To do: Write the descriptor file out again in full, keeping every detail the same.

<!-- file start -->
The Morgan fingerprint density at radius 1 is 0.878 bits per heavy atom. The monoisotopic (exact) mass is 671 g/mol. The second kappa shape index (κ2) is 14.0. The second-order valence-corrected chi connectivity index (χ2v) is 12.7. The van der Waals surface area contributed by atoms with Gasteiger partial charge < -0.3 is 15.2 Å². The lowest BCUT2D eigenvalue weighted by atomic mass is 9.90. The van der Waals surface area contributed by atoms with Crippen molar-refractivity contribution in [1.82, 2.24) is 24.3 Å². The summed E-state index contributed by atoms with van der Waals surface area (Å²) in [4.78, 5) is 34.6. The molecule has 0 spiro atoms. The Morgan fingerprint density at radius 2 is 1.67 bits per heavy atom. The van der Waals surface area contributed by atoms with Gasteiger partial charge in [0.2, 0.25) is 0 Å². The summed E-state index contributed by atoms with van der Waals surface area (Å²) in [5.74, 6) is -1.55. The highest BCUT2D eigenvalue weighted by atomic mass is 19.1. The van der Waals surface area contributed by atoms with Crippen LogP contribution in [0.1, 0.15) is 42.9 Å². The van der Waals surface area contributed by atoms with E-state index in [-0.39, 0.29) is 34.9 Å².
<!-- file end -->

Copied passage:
The Morgan fingerprint density at radius 1 is 0.878 bits per heavy atom. The monoisotopic (exact) mass is 671 g/mol. The second kappa shape index (κ2) is 14.0. The second-order valence-corrected chi connectivity index (χ2v) is 12.7. The van der Waals surface area contributed by atoms with Gasteiger partial charge < -0.3 is 15.2 Å². The lowest BCUT2D eigenvalue weighted by atomic mass is 9.90. The van der Waals surface area contributed by atoms with Crippen molar-refractivity contribution in [1.82, 2.24) is 24.3 Å². The summed E-state index contributed by atoms with van der Waals surface area (Å²) in [4.78, 5) is 34.6. The molecule has 0 spiro atoms. The Morgan fingerprint density at radius 2 is 1.67 bits per heavy atom. The van der Waals surface area contributed by atoms with Gasteiger partial charge in [0.2, 0.25) is 0 Å². The summed E-state index contributed by atoms with van der Waals surface area (Å²) in [5.74, 6) is -1.55. The highest BCUT2D eigenvalue weighted by atomic mass is 19.1. The van der Waals surface area contributed by atoms with Crippen LogP contribution in [0.1, 0.15) is 42.9 Å². The van der Waals surface area contributed by atoms with E-state index in [-0.39, 0.29) is 34.9 Å².